By Ed Runyan
Youngstown native Kevin Tarpley says the stay-at-home order issued by authorities Friday because of concerns about what the remaining Boston Marathon bombing suspect would do reminded him of times back home when bad storms blew through town.
“I remember a couple bad storms in Youngstown, so it’s a lot like that experience,” said Tarpley, brother of Youngstown Councilwoman Janet Tarpley. “We’ve been watching the news all day.”
Tarpley lives in Somerville, a suburb of Boston that is about 15 miles west of Watertown, another Boston suburb, where police closed in on bombing suspect Dzhokhar Tsarnaev on Friday night.
Tarpley said he remained in his home most of the day, not really unhappy about the situation.
“I understand why the stay-at-home order was issued,” he said. “I don’t want someone to get caught in the line of fire.”
What did he do with his time?
“I got to read a couple books,” he said.
Tarpley, 50, who has lived in Somerville since 1990, did take a walk once “to see what people were doing."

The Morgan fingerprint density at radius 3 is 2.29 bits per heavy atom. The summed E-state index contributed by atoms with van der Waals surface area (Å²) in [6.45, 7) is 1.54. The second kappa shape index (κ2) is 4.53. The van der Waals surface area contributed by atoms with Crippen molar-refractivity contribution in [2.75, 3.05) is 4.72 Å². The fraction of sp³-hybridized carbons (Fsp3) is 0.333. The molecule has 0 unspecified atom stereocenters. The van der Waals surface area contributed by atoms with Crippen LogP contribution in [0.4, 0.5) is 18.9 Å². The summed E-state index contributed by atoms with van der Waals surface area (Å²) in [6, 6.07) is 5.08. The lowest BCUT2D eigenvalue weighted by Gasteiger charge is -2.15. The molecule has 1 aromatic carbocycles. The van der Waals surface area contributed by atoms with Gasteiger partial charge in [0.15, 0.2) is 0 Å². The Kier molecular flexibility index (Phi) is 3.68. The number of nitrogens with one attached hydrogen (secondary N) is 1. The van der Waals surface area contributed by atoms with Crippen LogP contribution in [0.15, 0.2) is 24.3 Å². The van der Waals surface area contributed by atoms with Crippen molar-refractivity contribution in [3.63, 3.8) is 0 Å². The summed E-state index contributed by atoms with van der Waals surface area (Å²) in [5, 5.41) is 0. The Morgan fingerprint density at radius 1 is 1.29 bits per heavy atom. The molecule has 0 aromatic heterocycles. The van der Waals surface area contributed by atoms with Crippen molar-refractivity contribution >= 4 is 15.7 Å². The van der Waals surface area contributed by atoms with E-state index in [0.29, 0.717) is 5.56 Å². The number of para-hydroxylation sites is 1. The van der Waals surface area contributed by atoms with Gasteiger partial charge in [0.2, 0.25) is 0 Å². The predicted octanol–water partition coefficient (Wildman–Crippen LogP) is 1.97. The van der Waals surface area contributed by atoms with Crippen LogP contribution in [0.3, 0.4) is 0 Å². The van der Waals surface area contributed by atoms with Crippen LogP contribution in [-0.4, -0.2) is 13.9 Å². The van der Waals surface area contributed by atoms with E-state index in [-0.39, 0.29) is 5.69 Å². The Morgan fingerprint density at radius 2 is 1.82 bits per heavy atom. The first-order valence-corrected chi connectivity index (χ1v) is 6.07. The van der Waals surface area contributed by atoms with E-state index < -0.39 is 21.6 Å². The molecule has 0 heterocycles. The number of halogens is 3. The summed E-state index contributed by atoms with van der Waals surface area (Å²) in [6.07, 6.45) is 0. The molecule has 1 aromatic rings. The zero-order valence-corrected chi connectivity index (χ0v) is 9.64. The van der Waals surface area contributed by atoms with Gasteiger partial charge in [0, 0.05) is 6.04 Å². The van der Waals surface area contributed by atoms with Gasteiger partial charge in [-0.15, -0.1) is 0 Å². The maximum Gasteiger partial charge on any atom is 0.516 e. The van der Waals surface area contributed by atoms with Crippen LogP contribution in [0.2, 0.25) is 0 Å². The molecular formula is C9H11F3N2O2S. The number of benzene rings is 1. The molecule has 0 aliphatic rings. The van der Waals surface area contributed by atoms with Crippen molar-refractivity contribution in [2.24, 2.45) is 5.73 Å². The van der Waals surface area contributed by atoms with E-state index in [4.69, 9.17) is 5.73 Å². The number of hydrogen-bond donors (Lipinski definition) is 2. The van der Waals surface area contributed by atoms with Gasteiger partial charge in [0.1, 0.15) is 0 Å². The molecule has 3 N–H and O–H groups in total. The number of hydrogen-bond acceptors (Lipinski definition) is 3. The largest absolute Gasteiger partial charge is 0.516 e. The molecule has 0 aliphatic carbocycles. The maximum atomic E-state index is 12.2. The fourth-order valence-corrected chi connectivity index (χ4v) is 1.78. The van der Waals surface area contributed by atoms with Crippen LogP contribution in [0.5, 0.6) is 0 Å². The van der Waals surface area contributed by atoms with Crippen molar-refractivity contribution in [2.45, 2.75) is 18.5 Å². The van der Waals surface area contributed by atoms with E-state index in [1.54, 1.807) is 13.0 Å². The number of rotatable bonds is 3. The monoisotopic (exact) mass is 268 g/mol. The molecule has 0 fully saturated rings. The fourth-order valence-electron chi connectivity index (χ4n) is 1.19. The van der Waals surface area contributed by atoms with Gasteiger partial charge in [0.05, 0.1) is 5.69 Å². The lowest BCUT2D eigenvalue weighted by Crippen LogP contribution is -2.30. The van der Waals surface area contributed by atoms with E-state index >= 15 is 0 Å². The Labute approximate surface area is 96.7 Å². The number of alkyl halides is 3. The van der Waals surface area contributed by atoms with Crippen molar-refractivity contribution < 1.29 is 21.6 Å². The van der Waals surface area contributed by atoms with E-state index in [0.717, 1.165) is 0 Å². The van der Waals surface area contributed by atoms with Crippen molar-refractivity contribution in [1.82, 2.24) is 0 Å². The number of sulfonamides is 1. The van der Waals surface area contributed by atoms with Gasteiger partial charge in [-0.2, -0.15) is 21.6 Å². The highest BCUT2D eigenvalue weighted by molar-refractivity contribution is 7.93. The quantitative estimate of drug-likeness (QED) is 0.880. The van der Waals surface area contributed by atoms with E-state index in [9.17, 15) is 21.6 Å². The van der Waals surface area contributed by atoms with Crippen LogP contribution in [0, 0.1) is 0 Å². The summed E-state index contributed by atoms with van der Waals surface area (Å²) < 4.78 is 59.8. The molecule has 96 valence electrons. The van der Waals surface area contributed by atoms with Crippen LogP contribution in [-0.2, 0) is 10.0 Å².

“You can see tension on people’s faces,” he said. “They were worried about the next shoe to fall.”
The stay-at-home order also reduced traffic in Somerville to nearly zero.
“It’s like the Fourth of July. There’s hardly any traffic on the street. It’s like a ghost town, just two or three cars on the main street in town.”
By about 4 p.m., TV news reports indicated that the remaining suspect was in Watertown, which allowed residents of Somerville to relax a little.
“That means it’s coming to a conclusion and we can get back to normal,” he said. “It was a big sigh of relief.”
He said he noticed that Bostonians have drawn closer together in the days since the bombing, just like they did after the terror attacks of Sept. 11, 2001.
“After 911, everyone was so friendly to each other because if something happens will I be able to rely on all these people near to me? We have this outpouring of affection for everyone. That was shocking. It’s too bad it’s not like that all the time,” he said.